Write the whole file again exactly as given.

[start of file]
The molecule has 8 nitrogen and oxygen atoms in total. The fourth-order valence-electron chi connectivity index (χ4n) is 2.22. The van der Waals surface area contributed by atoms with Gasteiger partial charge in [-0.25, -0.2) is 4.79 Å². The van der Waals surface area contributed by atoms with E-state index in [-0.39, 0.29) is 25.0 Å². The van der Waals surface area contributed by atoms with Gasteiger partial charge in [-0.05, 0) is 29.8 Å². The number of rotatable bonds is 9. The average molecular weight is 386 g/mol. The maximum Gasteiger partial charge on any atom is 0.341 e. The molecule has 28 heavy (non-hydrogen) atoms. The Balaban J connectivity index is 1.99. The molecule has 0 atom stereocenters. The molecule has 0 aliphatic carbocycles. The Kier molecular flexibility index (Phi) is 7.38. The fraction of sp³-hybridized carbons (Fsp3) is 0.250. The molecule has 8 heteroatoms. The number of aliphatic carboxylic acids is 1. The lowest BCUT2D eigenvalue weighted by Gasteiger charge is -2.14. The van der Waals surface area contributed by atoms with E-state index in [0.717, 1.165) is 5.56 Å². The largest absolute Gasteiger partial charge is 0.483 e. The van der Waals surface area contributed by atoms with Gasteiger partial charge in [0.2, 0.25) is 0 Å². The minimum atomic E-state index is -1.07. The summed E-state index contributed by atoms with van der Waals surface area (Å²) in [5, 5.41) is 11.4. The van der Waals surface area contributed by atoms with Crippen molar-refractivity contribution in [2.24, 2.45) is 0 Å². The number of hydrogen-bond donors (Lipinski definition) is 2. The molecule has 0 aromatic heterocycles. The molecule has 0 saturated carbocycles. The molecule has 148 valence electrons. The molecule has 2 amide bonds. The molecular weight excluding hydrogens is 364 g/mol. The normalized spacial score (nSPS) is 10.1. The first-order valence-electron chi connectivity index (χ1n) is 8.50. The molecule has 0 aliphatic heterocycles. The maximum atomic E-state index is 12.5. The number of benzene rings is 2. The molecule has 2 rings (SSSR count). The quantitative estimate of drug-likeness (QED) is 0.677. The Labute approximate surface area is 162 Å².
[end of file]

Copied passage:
The molecule has 8 nitrogen and oxygen atoms in total. The fourth-order valence-electron chi connectivity index (χ4n) is 2.22. The van der Waals surface area contributed by atoms with Gasteiger partial charge in [-0.25, -0.2) is 4.79 Å². The van der Waals surface area contributed by atoms with E-state index in [-0.39, 0.29) is 25.0 Å². The van der Waals surface area contributed by atoms with Gasteiger partial charge in [-0.05, 0) is 29.8 Å². The number of rotatable bonds is 9. The average molecular weight is 386 g/mol. The maximum Gasteiger partial charge on any atom is 0.341 e. The molecule has 28 heavy (non-hydrogen) atoms. The Balaban J connectivity index is 1.99. The molecule has 0 atom stereocenters. The molecule has 0 aliphatic carbocycles. The Kier molecular flexibility index (Phi) is 7.38. The fraction of sp³-hybridized carbons (Fsp3) is 0.250. The molecule has 8 heteroatoms. The number of aliphatic carboxylic acids is 1. The lowest BCUT2D eigenvalue weighted by Gasteiger charge is -2.14. The van der Waals surface area contributed by atoms with E-state index in [0.717, 1.165) is 5.56 Å². The largest absolute Gasteiger partial charge is 0.483 e. The van der Waals surface area contributed by atoms with Gasteiger partial charge in [0.2, 0.25) is 0 Å². The minimum atomic E-state index is -1.07. The summed E-state index contributed by atoms with van der Waals surface area (Å²) in [5, 5.41) is 11.4. The van der Waals surface area contributed by atoms with Crippen molar-refractivity contribution in [2.24, 2.45) is 0 Å². The number of hydrogen-bond donors (Lipinski definition) is 2. The molecule has 0 aromatic heterocycles. The molecule has 0 saturated carbocycles. The molecule has 148 valence electrons. The molecule has 2 amide bonds. The molecular weight excluding hydrogens is 364 g/mol. The normalized spacial score (nSPS) is 10.1. The first-order valence-electron chi connectivity index (χ1n) is 8.50. The molecule has 0 aliphatic heterocycles. The maximum atomic E-state index is 12.5. The number of benzene rings is 2. The molecule has 2 rings (SSSR count). The quantitative estimate of drug-likeness (QED) is 0.677. The Labute approximate surface area is 162 Å².